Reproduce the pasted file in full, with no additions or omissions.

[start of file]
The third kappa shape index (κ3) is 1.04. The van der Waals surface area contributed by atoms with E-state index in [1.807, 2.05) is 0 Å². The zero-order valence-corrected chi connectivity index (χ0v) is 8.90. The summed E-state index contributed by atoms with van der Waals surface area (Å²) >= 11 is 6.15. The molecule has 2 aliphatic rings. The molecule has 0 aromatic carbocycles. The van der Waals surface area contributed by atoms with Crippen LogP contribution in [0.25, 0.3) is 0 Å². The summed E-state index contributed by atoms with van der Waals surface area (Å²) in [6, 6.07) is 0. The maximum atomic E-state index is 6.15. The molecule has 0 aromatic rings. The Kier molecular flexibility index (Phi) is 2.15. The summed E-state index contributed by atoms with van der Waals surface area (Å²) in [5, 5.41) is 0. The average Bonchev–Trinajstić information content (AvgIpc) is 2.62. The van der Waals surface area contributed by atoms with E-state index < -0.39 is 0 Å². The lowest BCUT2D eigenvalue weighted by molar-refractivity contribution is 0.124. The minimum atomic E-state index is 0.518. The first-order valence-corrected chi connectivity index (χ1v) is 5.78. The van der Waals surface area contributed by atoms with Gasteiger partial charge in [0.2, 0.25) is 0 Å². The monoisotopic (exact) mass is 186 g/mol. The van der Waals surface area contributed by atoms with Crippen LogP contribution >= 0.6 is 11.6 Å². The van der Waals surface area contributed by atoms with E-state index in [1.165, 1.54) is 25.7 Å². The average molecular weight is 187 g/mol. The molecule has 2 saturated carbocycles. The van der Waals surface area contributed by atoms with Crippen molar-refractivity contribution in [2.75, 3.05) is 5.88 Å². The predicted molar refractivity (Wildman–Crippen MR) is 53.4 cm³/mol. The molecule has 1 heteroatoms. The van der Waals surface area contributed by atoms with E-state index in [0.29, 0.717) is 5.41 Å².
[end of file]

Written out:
The third kappa shape index (κ3) is 1.04. The van der Waals surface area contributed by atoms with E-state index in [1.807, 2.05) is 0 Å². The zero-order valence-corrected chi connectivity index (χ0v) is 8.90. The summed E-state index contributed by atoms with van der Waals surface area (Å²) >= 11 is 6.15. The molecule has 2 aliphatic rings. The molecule has 0 aromatic carbocycles. The van der Waals surface area contributed by atoms with Crippen LogP contribution in [0.25, 0.3) is 0 Å². The summed E-state index contributed by atoms with van der Waals surface area (Å²) in [6, 6.07) is 0. The maximum atomic E-state index is 6.15. The molecule has 0 aromatic rings. The Kier molecular flexibility index (Phi) is 2.15. The summed E-state index contributed by atoms with van der Waals surface area (Å²) in [5, 5.41) is 0. The average Bonchev–Trinajstić information content (AvgIpc) is 2.62. The van der Waals surface area contributed by atoms with E-state index < -0.39 is 0 Å². The lowest BCUT2D eigenvalue weighted by molar-refractivity contribution is 0.124. The minimum atomic E-state index is 0.518. The first-order valence-corrected chi connectivity index (χ1v) is 5.78. The van der Waals surface area contributed by atoms with Gasteiger partial charge in [0.2, 0.25) is 0 Å². The monoisotopic (exact) mass is 186 g/mol. The van der Waals surface area contributed by atoms with Crippen LogP contribution >= 0.6 is 11.6 Å². The van der Waals surface area contributed by atoms with E-state index in [1.165, 1.54) is 25.7 Å². The average molecular weight is 187 g/mol. The molecule has 2 saturated carbocycles. The van der Waals surface area contributed by atoms with Crippen molar-refractivity contribution in [2.75, 3.05) is 5.88 Å². The predicted molar refractivity (Wildman–Crippen MR) is 53.4 cm³/mol. The molecule has 1 heteroatoms. The van der Waals surface area contributed by atoms with E-state index in [0.29, 0.717) is 5.41 Å².